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I encountered a text which says that the leakage current Ico (or called Icbo) adds up to the signal current hence causes thermal runaway because it causes temperature to increase and it also increases with temperature. Below is the related illustration circuit(I guess we are not in control of Vbe anymore):

enter image description here

As a remedy the text shows these alternatives:

enter image description here

What I understand from above alternatives is that it seems if we are in total control of Vbe(by using a voltage source at BE terminals), then the Ico will not affect the biasing circuit.

If my understanding is correct, how does the circuit on the right(with voltage divider) is equivalent to the circuit on the left(with voltage source)? How is this source transformation done in electric circuit theory? Somehow the author equalizes the voltage source to a voltage divider but how?

edit:

enter image description here

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  • \$\begingroup\$ Thevenin equivalent circuit is the answer \$\endgroup\$ – G36 Jun 11 '18 at 18:07
  • \$\begingroup\$ What can we say about the voltage divider resistor values? For Thevenin to produce a battery equivalent should they be very low value or high? \$\endgroup\$ – panic attack Jun 11 '18 at 18:10
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A voltage divider produces a voltage at the junction between the two resistors and the value of that voltage is easy to calculate, given the source voltage and resistor values. Now, if you connect something else to the junction between the two resistors (such as the base of your BJT) then you need to worry about how much current will be drawn by the thing you have connected. As long as the current drawn by the transistor's base is much less than the current that would flow through the resistors without the base connection, then the resistor divider is a reasonable approximation of an ideal voltage source.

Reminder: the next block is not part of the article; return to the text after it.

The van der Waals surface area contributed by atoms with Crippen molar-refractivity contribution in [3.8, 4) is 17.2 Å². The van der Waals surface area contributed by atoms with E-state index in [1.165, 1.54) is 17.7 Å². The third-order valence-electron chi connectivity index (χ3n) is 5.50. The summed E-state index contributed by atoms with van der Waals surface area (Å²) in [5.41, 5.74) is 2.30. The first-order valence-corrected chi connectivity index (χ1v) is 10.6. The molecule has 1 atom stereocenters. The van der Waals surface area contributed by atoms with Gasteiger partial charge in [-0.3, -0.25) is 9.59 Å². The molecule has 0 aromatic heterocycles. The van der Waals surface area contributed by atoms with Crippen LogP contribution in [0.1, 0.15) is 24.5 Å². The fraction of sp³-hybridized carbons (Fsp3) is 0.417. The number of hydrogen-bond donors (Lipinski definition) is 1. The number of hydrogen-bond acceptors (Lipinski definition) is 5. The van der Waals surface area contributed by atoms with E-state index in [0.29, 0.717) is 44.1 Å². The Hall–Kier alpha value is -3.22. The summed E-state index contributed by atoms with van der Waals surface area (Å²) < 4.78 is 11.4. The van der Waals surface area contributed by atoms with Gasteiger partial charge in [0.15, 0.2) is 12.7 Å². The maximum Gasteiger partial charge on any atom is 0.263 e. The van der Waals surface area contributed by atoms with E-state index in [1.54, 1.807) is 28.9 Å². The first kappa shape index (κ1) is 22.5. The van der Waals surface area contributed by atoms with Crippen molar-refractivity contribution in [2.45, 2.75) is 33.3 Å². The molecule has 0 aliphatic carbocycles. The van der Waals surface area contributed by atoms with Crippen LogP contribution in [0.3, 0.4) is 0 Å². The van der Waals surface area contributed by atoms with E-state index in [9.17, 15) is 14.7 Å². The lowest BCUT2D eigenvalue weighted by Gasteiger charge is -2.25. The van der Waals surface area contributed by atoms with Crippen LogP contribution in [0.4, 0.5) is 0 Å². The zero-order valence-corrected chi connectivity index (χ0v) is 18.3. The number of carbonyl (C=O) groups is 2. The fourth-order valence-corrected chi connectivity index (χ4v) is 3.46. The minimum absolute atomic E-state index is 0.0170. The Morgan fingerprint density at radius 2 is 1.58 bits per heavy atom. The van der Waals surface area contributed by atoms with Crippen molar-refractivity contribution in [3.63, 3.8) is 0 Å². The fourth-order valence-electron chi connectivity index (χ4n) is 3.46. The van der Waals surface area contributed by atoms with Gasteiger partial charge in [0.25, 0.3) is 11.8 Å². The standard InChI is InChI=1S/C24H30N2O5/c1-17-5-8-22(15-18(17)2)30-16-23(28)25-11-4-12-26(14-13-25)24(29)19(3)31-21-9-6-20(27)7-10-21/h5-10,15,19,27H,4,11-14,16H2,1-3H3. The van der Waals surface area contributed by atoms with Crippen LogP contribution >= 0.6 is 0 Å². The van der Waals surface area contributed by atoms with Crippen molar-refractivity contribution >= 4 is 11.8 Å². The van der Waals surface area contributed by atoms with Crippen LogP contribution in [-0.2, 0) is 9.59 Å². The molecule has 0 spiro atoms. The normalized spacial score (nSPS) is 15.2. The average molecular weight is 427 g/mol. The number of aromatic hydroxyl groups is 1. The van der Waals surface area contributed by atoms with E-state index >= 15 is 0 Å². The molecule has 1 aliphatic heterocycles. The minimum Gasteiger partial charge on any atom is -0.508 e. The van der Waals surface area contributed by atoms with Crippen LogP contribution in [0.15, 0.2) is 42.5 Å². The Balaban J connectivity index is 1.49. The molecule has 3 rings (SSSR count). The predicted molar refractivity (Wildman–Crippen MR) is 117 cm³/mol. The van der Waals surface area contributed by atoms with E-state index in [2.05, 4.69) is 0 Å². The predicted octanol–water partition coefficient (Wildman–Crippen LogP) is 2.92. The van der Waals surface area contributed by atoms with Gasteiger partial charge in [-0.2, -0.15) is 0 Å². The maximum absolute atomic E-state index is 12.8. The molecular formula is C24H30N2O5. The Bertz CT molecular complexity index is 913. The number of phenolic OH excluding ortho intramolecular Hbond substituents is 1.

So, in this case you just need to select resistor values for the voltage divider so that

  • the resulting voltage is equivalent to the battery in the left-hand circuit, and
  • the current through the resistors is much greater than the base current.
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  • \$\begingroup\$ Can you a bit clarify the reason for the condition "current through the resistors is much greater than the base current" ? \$\endgroup\$ – panic attack Jun 11 '18 at 18:22
  • \$\begingroup\$ @panicattack If the base current is significant compared to the current through the resistors, then it will significantly affect the voltage at the base. That means the divider is not acting like a voltage source. Try a sample calculation with the base current equal to half the divider current and with the base current 0.1X the divider current. \$\endgroup\$ – John D Jun 11 '18 at 18:25
  • \$\begingroup\$ @JohnD How can this be shown with an equivalent circuit or algebraically? \$\endgroup\$ – panic attack Jun 11 '18 at 18:29
  • \$\begingroup\$ Please see my edit. I modelled BE junction as a resistor and called it Zbe. And I failed the Zbe from zero to 100k. As Zbe increased current through Zbe decreases and the Voltage divider approaches to 5V. Can this be used to demonstrate the relation between the amount of current drawn and the voltage stability? \$\endgroup\$ – panic attack Jun 11 '18 at 18:42
  • \$\begingroup\$ So should we say that the R2 must be much smaller(10 times at least) than the input impedance of the BE junction? \$\endgroup\$ – panic attack Jun 11 '18 at 18:44

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